c06SouthAsia.indd Page 11 30/10/14 2:11 PM f-392
Who Are South Asians?
Islamabad Jammu Kandahar
Amritsar Jalandhar Lahore Chandigarh Ludhiana Multan Saharanpur
Lhasa Xigazê Meerut Ghaziabad New Delhi Faridabad Kathmandu Thimphu Agra Lucknow Jaipur Dispur Jodhpur Guwahati Gwalior Kanpur Patna Bhagalpur Kota Allahabad Varanasi Rajshahi
Gulf of Oman
Population Per sq. mi.
250 and over 100–249 50–99 25–49 5–24 Less than 5
650 and over 250–649 128–249 63–127 13–62 Less than 13
Over 5,000,000 2,000,000–5,000,000 1,000,000–2,000,000 250,000–1,000,000 Under 250,000
Nay Pyi Taw Chiang Mai
Bay of Bengal
Pondicherry Coimbatore Tiruchchirappalli
(Statistics reﬂect metropolitan areas.)
Per sq. km
Thiruvananthapuram Kandy Colombo
0 400 kilometers Lambert Azimuthal Equal Area projection
IN DIAN OCE AN
FIGURE 6.10 Population density of South Asia. People are primarily clustered in major cities, along the Ganges and Indus Rivers, and in coastal areas of South Asia.
The organization or arrangement of an ancient city reveals what the people and their culture valued and how their land use, art, engineering, and architecture represented their cultural values. In Mesopotamia and the Nile River Valley, researchers can clearly identify the leadership class by how the city was distinctly divided into zones that each had a certain purpose, known as the city’s functional zonation. In the Nile River Valley, elaborate structures such as pyramids where leaders were buried with riches beyond imagination point clearly to the leaders of society and also to the thousands of slaves who built the structures. In Mesopotamia, temples called ziggurats stood at the center of cities as a home for gods. Marking the connection between the leadership class (who took their domain from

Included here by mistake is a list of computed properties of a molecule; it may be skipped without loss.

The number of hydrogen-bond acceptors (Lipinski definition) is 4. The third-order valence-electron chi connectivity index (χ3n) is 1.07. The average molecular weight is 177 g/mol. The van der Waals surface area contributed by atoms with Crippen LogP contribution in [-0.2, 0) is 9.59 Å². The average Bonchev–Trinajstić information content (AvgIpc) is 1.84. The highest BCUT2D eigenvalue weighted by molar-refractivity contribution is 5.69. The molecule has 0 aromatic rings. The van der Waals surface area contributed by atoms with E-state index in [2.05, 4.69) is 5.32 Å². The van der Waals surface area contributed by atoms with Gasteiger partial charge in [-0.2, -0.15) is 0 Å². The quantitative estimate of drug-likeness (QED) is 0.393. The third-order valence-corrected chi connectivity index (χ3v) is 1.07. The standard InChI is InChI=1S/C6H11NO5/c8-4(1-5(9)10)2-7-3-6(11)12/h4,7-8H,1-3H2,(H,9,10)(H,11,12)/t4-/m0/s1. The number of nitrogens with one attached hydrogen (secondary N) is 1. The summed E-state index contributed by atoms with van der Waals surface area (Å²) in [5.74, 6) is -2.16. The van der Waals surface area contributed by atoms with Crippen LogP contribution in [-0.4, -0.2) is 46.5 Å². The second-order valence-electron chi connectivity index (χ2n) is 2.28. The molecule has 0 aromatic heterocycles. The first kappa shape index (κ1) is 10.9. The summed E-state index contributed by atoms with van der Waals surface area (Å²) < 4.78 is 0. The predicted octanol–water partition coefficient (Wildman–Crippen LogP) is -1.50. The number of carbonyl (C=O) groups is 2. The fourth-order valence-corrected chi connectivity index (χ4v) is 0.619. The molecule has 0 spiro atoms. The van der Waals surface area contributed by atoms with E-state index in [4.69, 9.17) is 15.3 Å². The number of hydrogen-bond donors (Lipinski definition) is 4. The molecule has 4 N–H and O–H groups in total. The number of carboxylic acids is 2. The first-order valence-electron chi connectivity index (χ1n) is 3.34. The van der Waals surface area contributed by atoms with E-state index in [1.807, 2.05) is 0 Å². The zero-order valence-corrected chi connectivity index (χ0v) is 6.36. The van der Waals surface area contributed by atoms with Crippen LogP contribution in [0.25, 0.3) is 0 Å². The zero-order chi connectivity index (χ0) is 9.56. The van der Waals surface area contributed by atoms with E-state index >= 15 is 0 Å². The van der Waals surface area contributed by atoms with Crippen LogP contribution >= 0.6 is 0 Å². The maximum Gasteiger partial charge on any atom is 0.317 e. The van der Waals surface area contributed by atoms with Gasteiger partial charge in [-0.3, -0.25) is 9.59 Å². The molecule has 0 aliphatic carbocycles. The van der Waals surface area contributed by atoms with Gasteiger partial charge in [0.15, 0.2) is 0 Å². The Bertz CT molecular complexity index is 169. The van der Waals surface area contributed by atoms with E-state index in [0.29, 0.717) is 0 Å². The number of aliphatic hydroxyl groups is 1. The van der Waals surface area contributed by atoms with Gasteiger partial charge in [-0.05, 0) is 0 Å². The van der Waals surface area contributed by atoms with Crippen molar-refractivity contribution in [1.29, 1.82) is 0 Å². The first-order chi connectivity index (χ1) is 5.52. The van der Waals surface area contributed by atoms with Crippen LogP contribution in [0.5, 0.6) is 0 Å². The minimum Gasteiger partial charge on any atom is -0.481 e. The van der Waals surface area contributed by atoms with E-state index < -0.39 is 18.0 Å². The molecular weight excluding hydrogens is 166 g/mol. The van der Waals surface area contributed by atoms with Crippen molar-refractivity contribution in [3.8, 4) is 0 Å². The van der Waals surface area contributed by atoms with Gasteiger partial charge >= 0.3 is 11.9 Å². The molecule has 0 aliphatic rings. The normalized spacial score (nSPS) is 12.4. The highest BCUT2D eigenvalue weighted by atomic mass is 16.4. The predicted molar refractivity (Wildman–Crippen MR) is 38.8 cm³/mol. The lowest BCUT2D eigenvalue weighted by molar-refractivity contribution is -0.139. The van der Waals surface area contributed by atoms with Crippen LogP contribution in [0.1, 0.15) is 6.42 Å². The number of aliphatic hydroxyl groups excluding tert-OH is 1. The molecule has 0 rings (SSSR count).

gods) and the agricultural surplus, storehouses for the agricultural surplus were located adjacent to the ziggurats in ancient Mesopotamia. The Indus civilization, which ﬂourished from 2900 BCE to 1900 BCE, was a contemporary of the Nile civilization in Egypt and the Sumerians in Mesopotamia (Figure 6.11). The Indus civilization was different from civilizations in the Nile and Mesopotamia in two remarkable ways: First, the Indus cities have no palaces or temples, no obvious signs of who was in the leadership class (presuming there was a leadership class), and second, the Indus civilization was enormous. It included over 2,000 towns and up to 5 million people over a land area twice the size of civilizations in the Nile Valley or Mesopotamia.
Understanding World Regional Geography, 1st Edition